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Turning Frustration Into Triumph

special-needs-stories-girl-outside-portraitFor my entire life, as early as I can remember, I have had a learning disability. It has been described as a language disability, speech disability, learning disability, reading disability, and finally dyslexia. The truth is, the disability I have is specific to language and reading. It has also affected my speech development, and I attended speech class until I was in the ninth grade. I have never been able to read phonetically. Phonics may as well have been a foreign language. So, it only goes to reason that if I never learned to read phonetically then I certainly could not spell phonetically. Decoding new words for me is almost an impossible feat. My spelling abilities are limited to those words I have memorized or the words that people around me can spell. In describing my learning disability, I guess it would be easy to imagine that it would be my biggest frustration. However, in my life it has been my greatest triumph.

Over the years, I have learned to adapt to different learning situations. The adaptations have ranged from classroom accommodations, assistive technology and learning strategies created by teachers, friends and family members who have supported me and occasionally pushed me to achieve my goals. These learning adaptations have served me well. I have one of the highest GPA’s in my class, and I scored 650 on my SAT math scores the first time I tested! I have finished 7 college credits in Trigonometry and Calculus 1. This semester I am taking Writing 101, which I tested into without any special accommodations and Calculus 2. I am also taking AP Physics and AP Computer Science. All of these strategies have made me an outstanding student capable of excellence regardless of my learning disabilities.


Michelle Lintner’s story focuses on how she uses her LD to reach her goals instead of letting them hold her back. As the 2006 Anne Ford Scholar, she is not only a fantastic student but a tutor and leader for students with LD.

I suppose in a way, my greatest frustrations are also my greatest triumphs. I learned how to self-advocate, giving me a great deal of confidence for my college career. I developed close relationships with teachers and faculty at my school because of my need to discuss my educational plan and advocate for my needs. In turn, they inspired me to share my experience with other students, mentoring and tutoring whenever possible. Because of this, I discovered that I love mentoring children, and I am currently the FIRST (For Inspiration and Recognition of Science and Technology) Lego League Club Advisor. I can’t believe I’m getting paid to do what I love. Additionally, I regularly tutor fellow students in all subjects. I try to focus on the students with learning disabilities because I know how frustrating it can be. I continue to strive to be the best role model I can be for all students.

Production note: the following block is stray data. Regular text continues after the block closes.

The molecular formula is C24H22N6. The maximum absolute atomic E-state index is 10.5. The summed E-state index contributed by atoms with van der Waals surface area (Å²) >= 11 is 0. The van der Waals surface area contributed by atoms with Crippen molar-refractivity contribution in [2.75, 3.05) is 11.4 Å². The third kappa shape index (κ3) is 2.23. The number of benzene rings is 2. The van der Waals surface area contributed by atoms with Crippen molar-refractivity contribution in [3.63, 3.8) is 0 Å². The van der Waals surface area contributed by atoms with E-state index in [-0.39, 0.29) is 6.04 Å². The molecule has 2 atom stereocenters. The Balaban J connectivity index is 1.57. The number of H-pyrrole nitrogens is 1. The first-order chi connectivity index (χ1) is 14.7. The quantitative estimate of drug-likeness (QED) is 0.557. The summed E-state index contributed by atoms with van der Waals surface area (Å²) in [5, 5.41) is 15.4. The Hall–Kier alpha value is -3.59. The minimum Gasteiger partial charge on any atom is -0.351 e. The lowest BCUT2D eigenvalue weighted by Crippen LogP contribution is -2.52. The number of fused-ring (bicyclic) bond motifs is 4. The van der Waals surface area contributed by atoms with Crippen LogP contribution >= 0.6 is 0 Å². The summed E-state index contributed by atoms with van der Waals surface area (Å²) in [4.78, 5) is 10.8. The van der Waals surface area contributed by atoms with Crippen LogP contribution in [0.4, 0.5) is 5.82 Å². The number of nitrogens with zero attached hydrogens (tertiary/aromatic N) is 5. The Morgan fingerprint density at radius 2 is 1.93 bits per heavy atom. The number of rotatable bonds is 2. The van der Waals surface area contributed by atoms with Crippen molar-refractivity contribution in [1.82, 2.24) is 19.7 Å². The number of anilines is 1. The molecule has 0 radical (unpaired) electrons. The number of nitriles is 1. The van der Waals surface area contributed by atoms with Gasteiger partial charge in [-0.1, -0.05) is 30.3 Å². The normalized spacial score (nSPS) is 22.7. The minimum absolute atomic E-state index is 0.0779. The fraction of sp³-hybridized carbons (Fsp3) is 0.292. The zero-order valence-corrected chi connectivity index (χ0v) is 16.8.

My disability has also allowed some of my greatest talents to shine through. I am an excellent mathematician and engineer. I am a FIRST robotics team member. Our activities include designing, building and programming robots throughout the year. Additionally, our team has a great outreach program and we give presentations and demonstrations to high school and junior high students around our community to hone our public-speaking skills. I always relate a story about being able to achieve goals by referring back to my own learning disabilities as an example of what anyone can do when they are motivated. Finally, I have developed tons of confidence. Understanding that I can rise to the challenge and work hard to achieve my goals will forever motivate me to continue to strive for excellence in all aspects of my life! I work hard to pass this on to all of those around me.

The biggest goal I have in my life is to earn my degree in engineering. This is a lofty goal for anyone but especially for someone whose instructional reading is at the sixth grade level! I will accomplish my goal not in spite of my disability but because of my disability. I understand how hard it will be. I understand that at times it will feel like an impossible goal, but when I look back over my life experiences I will know that I have overcome bigger obstacles in the past. I know that I can surely find a way over or around or even under the obstacle if I have to! The personal satisfaction I will gain by accomplishing a major life goal will be worth the struggle.

I am so fortunate to have discovered in high school what my life’s goal is. Being involved in a FIRST robotics team has given me the opportunity to explore robotics. I absolutely know that I will design and built robots as a career. I plan on serving the greater good and to create robots and robotic apparatus that will enhance the quality of people’s lives. Receiving a scholarship will make the realization of that goal that much easier by easing some of the financial burdens. This scholarship will give me the ability to choose the college I wish to attend rather than attending the college I can afford. I am a little reluctant to admit, but I would love to attend MIT or Stanford. (Probably unrealistic given my learning disability, but nonetheless, a personal aspiration.) The Anne Ford Scholarship gives me more options.